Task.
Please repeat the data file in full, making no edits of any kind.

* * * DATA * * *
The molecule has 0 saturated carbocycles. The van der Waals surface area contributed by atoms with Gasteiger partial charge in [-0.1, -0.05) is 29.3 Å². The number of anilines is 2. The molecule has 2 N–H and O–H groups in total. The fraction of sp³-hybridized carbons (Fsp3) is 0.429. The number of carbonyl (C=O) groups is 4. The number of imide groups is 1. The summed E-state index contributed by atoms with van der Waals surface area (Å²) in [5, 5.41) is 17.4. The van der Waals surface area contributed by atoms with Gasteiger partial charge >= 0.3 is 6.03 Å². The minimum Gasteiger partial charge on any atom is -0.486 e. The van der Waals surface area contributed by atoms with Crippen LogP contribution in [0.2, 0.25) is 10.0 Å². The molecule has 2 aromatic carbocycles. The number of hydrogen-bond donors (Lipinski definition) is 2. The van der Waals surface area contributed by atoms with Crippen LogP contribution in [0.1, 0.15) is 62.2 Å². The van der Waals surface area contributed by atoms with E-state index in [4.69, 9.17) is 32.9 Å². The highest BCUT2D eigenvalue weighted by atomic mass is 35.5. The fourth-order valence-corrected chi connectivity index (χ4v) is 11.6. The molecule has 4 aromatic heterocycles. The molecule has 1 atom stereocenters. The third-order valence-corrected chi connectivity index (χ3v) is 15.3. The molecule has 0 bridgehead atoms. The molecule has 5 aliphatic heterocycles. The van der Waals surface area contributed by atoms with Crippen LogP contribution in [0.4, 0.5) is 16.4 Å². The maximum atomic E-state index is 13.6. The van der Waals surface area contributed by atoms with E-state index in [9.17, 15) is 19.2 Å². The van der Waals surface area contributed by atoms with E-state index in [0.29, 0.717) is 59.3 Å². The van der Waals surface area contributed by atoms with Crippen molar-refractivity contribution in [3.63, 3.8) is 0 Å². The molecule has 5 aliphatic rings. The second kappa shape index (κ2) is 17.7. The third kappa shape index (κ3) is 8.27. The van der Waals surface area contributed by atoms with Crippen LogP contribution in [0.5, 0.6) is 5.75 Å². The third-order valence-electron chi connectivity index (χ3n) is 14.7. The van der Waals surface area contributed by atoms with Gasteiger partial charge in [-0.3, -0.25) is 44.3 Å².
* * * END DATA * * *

The molecule has 0 saturated carbocycles. The van der Waals surface area contributed by atoms with Gasteiger partial charge in [-0.1, -0.05) is 29.3 Å². The number of anilines is 2. The molecule has 2 N–H and O–H groups in total. The fraction of sp³-hybridized carbons (Fsp3) is 0.429. The number of carbonyl (C=O) groups is 4. The number of imide groups is 1. The summed E-state index contributed by atoms with van der Waals surface area (Å²) in [5, 5.41) is 17.4. The van der Waals surface area contributed by atoms with Gasteiger partial charge >= 0.3 is 6.03 Å². The minimum Gasteiger partial charge on any atom is -0.486 e. The van der Waals surface area contributed by atoms with Crippen LogP contribution in [0.2, 0.25) is 10.0 Å². The molecule has 2 aromatic carbocycles. The number of hydrogen-bond donors (Lipinski definition) is 2. The van der Waals surface area contributed by atoms with Crippen LogP contribution in [0.1, 0.15) is 62.2 Å². The van der Waals surface area contributed by atoms with E-state index in [4.69, 9.17) is 32.9 Å². The highest BCUT2D eigenvalue weighted by atomic mass is 35.5. The fourth-order valence-corrected chi connectivity index (χ4v) is 11.6. The molecule has 4 aromatic heterocycles. The molecule has 1 atom stereocenters. The third-order valence-corrected chi connectivity index (χ3v) is 15.3. The molecule has 0 bridgehead atoms. The molecule has 5 aliphatic heterocycles. The van der Waals surface area contributed by atoms with Crippen LogP contribution in [0.4, 0.5) is 16.4 Å². The maximum atomic E-state index is 13.6. The van der Waals surface area contributed by atoms with E-state index in [9.17, 15) is 19.2 Å². The van der Waals surface area contributed by atoms with E-state index in [0.29, 0.717) is 59.3 Å². The van der Waals surface area contributed by atoms with Crippen molar-refractivity contribution in [3.63, 3.8) is 0 Å². The molecule has 5 aliphatic rings. The second kappa shape index (κ2) is 17.7. The third kappa shape index (κ3) is 8.27. The van der Waals surface area contributed by atoms with Crippen LogP contribution in [0.5, 0.6) is 5.75 Å². The third-order valence-electron chi connectivity index (χ3n) is 14.7. The van der Waals surface area contributed by atoms with Gasteiger partial charge in [-0.3, -0.25) is 44.3 Å².